Artscape and its CEO Marlene le Roux honoured at Zuid Afrikahuis in The Netherlands

On Tuesday, 2 July 2019, Artscape CEO, Marlene le Roux and Dutch journalist, Bart Luirink from ZAM magazine had an open discussion at ZA Huis in Amsterdam, Netherlands about her work as arts practitioner at Artscape Theatre, her role as a gender and disability activist and her vision for a South Africa that is still grappling with Post-Apartheid restoration.

The conversation also focused on a project called Katrina – Die Dansende Taal, which played -to major critical acclaim- in South Africa. Iconic composer, Coenie de Villiers and choreographer and ballet dancer, Kirvan Fortuin brought the story of 85-year-old Ouma Katrina Esau -the last fluent speaker of the First Nation indigenous language, N/UU- to life on a dancescape with a video that depicts the actual collaboration and meetings between Ouma Katrina and the producers. 

This is just one way in which Artscape wants to bridge the gap between stories that could easily fall through the cracks if not spotted in time – stories of people who may not ordinarily be in the mainstream media. For Artscape it is of paramount importance that the arts reflect these stories that speak to the diversity, transformation and self worth of individuals and communities that were marginalised in the past.

Marlene was warmly received  by Judith Calmeyer Meijburg van Reekum, Director of ZA Huis, Isabelle Vermeij and one of the directors, Guido van den Berg. Artscape was presented with a framed postcard by ZAM Magazine of Nelson Mandela's Long Walk to Freedom in the presence of the South African Embassy in The Hague,  representatives from  Afrovibes, theatres in Amsterdam as well as anti-Apartheid activists and social justice organisations.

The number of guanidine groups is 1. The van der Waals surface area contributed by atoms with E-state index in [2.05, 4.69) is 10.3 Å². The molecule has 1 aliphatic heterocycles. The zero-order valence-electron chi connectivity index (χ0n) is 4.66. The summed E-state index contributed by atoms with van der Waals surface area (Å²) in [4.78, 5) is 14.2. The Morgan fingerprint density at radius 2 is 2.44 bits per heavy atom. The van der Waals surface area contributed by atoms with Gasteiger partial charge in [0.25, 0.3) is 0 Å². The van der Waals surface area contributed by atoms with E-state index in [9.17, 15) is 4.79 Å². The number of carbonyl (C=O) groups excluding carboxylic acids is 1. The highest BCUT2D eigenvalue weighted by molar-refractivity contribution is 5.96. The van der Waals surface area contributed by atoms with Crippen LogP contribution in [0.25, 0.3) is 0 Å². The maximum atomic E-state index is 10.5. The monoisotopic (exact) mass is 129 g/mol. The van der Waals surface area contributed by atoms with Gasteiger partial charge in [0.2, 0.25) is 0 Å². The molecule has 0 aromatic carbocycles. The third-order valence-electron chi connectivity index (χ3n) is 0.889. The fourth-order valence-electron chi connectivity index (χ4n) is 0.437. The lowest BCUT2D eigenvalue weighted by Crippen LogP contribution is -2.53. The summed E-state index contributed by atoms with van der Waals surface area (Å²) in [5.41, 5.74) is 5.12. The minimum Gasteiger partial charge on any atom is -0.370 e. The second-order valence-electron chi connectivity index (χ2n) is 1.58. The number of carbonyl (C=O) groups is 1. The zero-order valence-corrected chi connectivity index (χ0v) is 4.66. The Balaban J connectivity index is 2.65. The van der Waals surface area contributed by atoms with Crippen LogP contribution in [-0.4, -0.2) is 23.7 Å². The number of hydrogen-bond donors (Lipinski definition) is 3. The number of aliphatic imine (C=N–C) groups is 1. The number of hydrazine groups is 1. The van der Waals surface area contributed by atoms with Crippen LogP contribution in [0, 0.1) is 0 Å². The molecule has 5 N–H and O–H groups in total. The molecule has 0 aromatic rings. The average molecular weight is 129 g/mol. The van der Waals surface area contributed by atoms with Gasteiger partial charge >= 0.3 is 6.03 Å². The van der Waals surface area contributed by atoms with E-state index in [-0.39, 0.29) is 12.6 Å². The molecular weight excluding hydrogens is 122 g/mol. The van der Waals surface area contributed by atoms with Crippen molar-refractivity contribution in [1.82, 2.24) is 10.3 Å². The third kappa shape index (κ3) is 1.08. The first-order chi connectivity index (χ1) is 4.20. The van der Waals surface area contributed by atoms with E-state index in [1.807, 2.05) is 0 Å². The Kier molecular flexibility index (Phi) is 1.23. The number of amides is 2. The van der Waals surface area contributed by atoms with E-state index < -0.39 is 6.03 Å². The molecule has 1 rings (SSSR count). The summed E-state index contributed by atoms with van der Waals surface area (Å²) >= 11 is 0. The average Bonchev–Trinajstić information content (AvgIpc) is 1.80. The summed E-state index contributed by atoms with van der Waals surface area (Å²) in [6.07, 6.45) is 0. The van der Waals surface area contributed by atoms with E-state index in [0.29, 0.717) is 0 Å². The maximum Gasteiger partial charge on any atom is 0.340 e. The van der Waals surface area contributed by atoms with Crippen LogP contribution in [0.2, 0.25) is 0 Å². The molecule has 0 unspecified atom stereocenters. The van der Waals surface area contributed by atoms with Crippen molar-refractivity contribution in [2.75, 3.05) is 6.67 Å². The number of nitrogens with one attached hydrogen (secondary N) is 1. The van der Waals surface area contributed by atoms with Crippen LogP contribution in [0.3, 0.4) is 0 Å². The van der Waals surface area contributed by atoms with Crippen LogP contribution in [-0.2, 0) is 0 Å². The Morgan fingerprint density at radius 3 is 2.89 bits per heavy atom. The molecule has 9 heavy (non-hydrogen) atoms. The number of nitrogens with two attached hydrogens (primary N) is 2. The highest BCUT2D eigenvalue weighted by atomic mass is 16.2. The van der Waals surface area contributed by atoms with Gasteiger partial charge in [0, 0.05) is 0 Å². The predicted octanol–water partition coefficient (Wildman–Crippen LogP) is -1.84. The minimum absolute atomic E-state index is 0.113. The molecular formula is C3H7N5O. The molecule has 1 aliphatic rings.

Friends of Artscape living in the Netherlands were also in attendance ~ Fedde Groot, Refugee and Migration consultant, Robert Guijt former director of the De La Mar Theatre, Connell Fortuin, teacher, writer and an absolute positive ambassador for South Africa and Leonie Verburg, also from ZAM Magazine.

In conversation with Bart Luirik, they discussed how the theatre builds bridges through culture in a country segregated on so many levels, as well as how the theatre evolves to become the space in which to to engage with in uncomfortable dialogues of social justice and economic justice.

Posted in 2019, Blog, Transformation & Identity and tagged .

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